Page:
October 25, 2004

Voting by Process of Elimination

Like most people this election cycle, when I consider how I might cast my vote for President of the United States, I think first of those I cannot vote for. This is significant, because voting should ideally be an affirmative act, where each voter embraces a candidate or viewpoint and votes to endorse that candidate or viewpoint.

If our votes were meant to be a statement of negation, our system would look much different. Instead of casting a single vote for the person to hold each elected post, we would get a list of candidates and strike through each one who was unacceptable to us. The candidate who got the least "unacceptable" votes would presumably take office. Such an effect would hard-code pessimism and negativity into our system, and would reframe the political debate into one which is even more poisonous than we have today. Why? Because most people know who the major party candidates are; the obscure ones whose records and views are less known might slip under the radar. But better-funded candidates would have the ability to attack every other candidate, no matter how obscure. Dark horse candidates with fewer resources would lose that battle almost every time. Even so, in times where the major parties have failed to nominate inspiring candidates, the act of "protest voting" would allow third parties a much greater shot at influence than our current first-past-the-post system.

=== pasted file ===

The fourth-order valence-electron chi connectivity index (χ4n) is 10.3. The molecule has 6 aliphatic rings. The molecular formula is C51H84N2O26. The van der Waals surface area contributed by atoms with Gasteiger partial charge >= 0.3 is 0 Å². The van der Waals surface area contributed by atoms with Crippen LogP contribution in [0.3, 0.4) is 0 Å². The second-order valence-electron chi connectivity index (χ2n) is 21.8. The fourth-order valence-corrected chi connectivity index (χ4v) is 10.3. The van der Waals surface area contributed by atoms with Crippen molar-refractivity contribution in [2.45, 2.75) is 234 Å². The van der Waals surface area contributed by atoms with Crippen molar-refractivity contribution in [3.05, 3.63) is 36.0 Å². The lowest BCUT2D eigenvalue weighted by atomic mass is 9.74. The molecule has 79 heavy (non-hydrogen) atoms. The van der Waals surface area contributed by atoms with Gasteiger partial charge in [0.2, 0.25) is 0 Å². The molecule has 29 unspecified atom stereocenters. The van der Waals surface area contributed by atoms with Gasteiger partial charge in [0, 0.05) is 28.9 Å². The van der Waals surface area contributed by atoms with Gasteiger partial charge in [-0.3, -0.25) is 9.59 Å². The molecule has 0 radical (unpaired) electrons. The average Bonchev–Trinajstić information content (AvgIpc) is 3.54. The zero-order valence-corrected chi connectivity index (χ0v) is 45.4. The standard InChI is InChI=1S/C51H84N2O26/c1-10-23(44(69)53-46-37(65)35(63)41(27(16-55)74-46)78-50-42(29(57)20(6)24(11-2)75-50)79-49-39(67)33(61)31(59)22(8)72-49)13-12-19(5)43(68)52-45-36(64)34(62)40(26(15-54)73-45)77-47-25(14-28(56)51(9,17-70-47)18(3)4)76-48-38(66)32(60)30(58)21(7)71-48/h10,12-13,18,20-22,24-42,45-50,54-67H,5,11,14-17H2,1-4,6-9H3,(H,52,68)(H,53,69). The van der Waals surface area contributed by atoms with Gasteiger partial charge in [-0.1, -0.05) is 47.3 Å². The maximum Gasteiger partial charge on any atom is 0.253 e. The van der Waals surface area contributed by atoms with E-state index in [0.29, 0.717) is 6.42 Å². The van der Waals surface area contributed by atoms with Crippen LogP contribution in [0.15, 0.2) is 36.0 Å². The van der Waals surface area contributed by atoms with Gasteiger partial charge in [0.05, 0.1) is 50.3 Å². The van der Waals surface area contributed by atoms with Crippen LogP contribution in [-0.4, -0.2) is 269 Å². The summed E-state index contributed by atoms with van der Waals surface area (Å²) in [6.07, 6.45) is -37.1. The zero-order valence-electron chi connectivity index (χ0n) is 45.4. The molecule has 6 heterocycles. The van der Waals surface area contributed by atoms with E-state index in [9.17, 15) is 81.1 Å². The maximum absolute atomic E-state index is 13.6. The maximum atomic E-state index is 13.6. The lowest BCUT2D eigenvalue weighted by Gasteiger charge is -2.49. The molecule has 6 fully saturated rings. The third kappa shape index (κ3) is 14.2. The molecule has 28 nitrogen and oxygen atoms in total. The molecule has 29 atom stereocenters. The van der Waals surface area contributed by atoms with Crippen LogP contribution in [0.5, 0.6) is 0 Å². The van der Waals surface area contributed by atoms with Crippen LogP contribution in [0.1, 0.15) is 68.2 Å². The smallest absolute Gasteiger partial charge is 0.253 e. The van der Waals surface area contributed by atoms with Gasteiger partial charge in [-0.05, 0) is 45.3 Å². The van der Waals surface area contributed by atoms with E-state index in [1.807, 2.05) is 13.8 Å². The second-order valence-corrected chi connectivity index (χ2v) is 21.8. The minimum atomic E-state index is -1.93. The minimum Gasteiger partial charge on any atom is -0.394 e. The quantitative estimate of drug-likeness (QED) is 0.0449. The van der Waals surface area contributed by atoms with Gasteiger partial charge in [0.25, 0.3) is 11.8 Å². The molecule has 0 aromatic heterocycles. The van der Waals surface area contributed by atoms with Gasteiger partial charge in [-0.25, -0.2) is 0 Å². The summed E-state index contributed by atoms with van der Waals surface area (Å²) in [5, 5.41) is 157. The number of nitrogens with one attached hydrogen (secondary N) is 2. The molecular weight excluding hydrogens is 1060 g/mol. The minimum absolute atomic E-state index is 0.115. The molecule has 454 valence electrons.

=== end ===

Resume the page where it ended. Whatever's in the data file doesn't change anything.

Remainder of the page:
Even worse, the complexity of a negative voting system would make butterfly ballots seems straightforward. (Even Tim Russet gets confused sometimes. In the Florida debate between U.S. Senate candidates Betty Castor and Mel Martinez, Russert asked about a proposed state constitutional amendment which would cap attorney's fees in medical malpractice cases; he mistakenly said it capped damages.)